Therefore, the Supreme Court herein, has issued the following directions in a bid to strengthen the democratic set-up in India:

Each contesting candidate shall fill up the form as provided by the Election Commission and the form must contain all the particulars as required therein.

It shall state, in bold letters, with regard to the criminal cases pending against the candidate.

If a candidate is contesting an election on the ticket of a particular party, he/she is required to inform the party about the criminal cases pending against him/her.

The concerned political party shall be obligated to put up on its website the aforesaid information pertaining to candidates having criminal antecedents.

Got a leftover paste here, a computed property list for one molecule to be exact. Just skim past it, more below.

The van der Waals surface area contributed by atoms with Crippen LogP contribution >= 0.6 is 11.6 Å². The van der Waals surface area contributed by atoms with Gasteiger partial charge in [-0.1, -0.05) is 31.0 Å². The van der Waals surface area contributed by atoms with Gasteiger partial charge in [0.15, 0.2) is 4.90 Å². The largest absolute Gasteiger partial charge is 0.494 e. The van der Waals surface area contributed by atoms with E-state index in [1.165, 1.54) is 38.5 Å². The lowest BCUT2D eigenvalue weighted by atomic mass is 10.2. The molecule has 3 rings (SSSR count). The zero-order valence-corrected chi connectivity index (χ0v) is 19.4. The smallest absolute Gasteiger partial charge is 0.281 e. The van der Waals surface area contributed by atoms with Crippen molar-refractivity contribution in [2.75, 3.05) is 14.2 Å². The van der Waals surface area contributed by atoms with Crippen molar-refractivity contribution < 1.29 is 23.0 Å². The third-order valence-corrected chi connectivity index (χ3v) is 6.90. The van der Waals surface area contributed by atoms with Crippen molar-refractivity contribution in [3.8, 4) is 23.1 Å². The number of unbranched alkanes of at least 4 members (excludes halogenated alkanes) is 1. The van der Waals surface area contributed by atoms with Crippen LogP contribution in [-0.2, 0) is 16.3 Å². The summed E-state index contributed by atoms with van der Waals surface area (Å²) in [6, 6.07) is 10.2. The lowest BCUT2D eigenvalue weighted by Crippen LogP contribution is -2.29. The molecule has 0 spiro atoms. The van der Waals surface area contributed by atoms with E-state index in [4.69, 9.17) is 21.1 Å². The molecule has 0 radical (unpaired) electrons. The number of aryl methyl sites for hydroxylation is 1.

The candidate as well as the concerned political party shall issue a declaration in the widely circulated newspapers in the locality about the antecedents of the candidate and also give wide publicity in the electronic media. When we say wide publicity, we mean that the same shall be done at least thrice after filing of the nomination papers.

The Supreme Court has, further, suggested that the Parliament of India should soon enact a legislation to ensure that persons facing serious criminal charges do not enter into the political stream.

Daliparthy Harini

Senior Legal Associate

The Indian Lawyer


Arifa Khan

PG College of Law, Osmania University

Intern at The Indian Lawyer



Recently, there has been a huge uproar about sexual harassment of women at workplace including film and media industry, whereby a number of actors and journalists have raised their voice against the indecent or undesirable behavior or acts committed by other film actors and journalists against them.

This led to an announcement by the Minister for Women and Child Development in India, Mrs. Maneka Gandhi, to appoint committees that will look into the allegations of sexual harassment of women at workplace.